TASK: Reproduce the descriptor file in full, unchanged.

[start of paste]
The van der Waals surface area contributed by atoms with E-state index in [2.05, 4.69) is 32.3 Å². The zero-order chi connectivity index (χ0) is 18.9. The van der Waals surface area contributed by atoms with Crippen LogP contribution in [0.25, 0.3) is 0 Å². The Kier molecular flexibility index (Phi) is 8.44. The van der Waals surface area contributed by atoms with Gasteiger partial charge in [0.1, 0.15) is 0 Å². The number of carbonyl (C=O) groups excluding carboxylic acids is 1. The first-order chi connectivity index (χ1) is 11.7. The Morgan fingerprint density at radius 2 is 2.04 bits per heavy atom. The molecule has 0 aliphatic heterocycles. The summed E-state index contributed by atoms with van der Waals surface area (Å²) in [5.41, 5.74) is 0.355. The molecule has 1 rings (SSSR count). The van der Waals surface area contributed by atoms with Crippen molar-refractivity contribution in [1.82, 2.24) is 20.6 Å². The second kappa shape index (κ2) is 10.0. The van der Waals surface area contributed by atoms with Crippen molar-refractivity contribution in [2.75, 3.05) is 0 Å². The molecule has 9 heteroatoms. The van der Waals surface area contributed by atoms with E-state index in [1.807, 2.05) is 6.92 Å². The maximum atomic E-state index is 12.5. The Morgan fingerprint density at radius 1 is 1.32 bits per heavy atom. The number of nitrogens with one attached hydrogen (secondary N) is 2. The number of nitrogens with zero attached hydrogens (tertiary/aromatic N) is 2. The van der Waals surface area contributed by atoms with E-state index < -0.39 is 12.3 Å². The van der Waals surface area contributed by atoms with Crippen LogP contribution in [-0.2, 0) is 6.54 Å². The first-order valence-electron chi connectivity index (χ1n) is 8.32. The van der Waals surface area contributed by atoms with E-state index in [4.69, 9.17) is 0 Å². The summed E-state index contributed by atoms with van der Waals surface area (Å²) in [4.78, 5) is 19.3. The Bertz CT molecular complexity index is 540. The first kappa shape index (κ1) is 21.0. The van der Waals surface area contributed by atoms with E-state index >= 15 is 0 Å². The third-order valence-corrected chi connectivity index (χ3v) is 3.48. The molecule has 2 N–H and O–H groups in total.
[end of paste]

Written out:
The van der Waals surface area contributed by atoms with E-state index in [2.05, 4.69) is 32.3 Å². The zero-order chi connectivity index (χ0) is 18.9. The van der Waals surface area contributed by atoms with Crippen LogP contribution in [0.25, 0.3) is 0 Å². The Kier molecular flexibility index (Phi) is 8.44. The van der Waals surface area contributed by atoms with Gasteiger partial charge in [0.1, 0.15) is 0 Å². The number of carbonyl (C=O) groups excluding carboxylic acids is 1. The first-order chi connectivity index (χ1) is 11.7. The Morgan fingerprint density at radius 2 is 2.04 bits per heavy atom. The molecule has 0 aliphatic heterocycles. The summed E-state index contributed by atoms with van der Waals surface area (Å²) in [5.41, 5.74) is 0.355. The molecule has 1 rings (SSSR count). The van der Waals surface area contributed by atoms with Crippen molar-refractivity contribution in [1.82, 2.24) is 20.6 Å². The second kappa shape index (κ2) is 10.0. The van der Waals surface area contributed by atoms with Crippen molar-refractivity contribution in [2.75, 3.05) is 0 Å². The molecule has 9 heteroatoms. The van der Waals surface area contributed by atoms with E-state index in [1.807, 2.05) is 6.92 Å². The maximum atomic E-state index is 12.5. The Morgan fingerprint density at radius 1 is 1.32 bits per heavy atom. The number of nitrogens with one attached hydrogen (secondary N) is 2. The number of nitrogens with zero attached hydrogens (tertiary/aromatic N) is 2. The van der Waals surface area contributed by atoms with E-state index < -0.39 is 12.3 Å². The van der Waals surface area contributed by atoms with Crippen LogP contribution in [-0.2, 0) is 6.54 Å². The first-order valence-electron chi connectivity index (χ1n) is 8.32. The van der Waals surface area contributed by atoms with E-state index in [4.69, 9.17) is 0 Å². The summed E-state index contributed by atoms with van der Waals surface area (Å²) in [4.78, 5) is 19.3. The Bertz CT molecular complexity index is 540. The first kappa shape index (κ1) is 21.0. The van der Waals surface area contributed by atoms with E-state index >= 15 is 0 Å². The third-order valence-corrected chi connectivity index (χ3v) is 3.48. The molecule has 2 N–H and O–H groups in total.